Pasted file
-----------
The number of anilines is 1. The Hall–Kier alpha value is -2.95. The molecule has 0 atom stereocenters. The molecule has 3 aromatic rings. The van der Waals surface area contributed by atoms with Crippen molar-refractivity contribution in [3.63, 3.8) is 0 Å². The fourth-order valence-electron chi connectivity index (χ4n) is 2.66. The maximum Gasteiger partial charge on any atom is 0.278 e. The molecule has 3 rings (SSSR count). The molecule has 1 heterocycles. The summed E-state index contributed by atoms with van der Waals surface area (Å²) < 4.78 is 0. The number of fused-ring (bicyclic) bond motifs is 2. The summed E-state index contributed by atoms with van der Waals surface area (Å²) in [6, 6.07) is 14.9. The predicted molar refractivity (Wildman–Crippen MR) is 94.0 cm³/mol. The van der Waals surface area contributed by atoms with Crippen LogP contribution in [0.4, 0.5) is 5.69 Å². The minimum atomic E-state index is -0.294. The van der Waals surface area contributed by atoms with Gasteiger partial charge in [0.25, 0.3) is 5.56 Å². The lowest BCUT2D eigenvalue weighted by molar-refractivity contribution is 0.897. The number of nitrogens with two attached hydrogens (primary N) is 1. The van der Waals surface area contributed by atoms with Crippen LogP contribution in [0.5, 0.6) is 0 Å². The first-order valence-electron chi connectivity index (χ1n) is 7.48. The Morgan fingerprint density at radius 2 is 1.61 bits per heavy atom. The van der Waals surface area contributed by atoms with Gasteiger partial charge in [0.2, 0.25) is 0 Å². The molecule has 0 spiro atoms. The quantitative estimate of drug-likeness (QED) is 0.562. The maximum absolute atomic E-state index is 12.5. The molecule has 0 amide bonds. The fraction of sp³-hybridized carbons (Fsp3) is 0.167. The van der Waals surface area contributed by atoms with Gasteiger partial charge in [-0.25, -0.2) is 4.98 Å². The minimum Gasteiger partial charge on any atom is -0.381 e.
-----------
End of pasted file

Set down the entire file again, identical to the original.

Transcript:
The number of anilines is 1. The Hall–Kier alpha value is -2.95. The molecule has 0 atom stereocenters. The molecule has 3 aromatic rings. The van der Waals surface area contributed by atoms with Crippen molar-refractivity contribution in [3.63, 3.8) is 0 Å². The fourth-order valence-electron chi connectivity index (χ4n) is 2.66. The maximum Gasteiger partial charge on any atom is 0.278 e. The molecule has 3 rings (SSSR count). The molecule has 1 heterocycles. The summed E-state index contributed by atoms with van der Waals surface area (Å²) < 4.78 is 0. The number of fused-ring (bicyclic) bond motifs is 2. The summed E-state index contributed by atoms with van der Waals surface area (Å²) in [6, 6.07) is 14.9. The predicted molar refractivity (Wildman–Crippen MR) is 94.0 cm³/mol. The van der Waals surface area contributed by atoms with Crippen LogP contribution in [0.4, 0.5) is 5.69 Å². The minimum atomic E-state index is -0.294. The van der Waals surface area contributed by atoms with Gasteiger partial charge in [0.25, 0.3) is 5.56 Å². The lowest BCUT2D eigenvalue weighted by molar-refractivity contribution is 0.897. The number of nitrogens with two attached hydrogens (primary N) is 1. The van der Waals surface area contributed by atoms with Crippen LogP contribution in [0.5, 0.6) is 0 Å². The first-order valence-electron chi connectivity index (χ1n) is 7.48. The Morgan fingerprint density at radius 2 is 1.61 bits per heavy atom. The van der Waals surface area contributed by atoms with Gasteiger partial charge in [0.2, 0.25) is 0 Å². The molecule has 0 spiro atoms. The quantitative estimate of drug-likeness (QED) is 0.562. The maximum absolute atomic E-state index is 12.5. The molecule has 0 amide bonds. The fraction of sp³-hybridized carbons (Fsp3) is 0.167. The van der Waals surface area contributed by atoms with Gasteiger partial charge in [-0.25, -0.2) is 4.98 Å². The minimum Gasteiger partial charge on any atom is -0.381 e.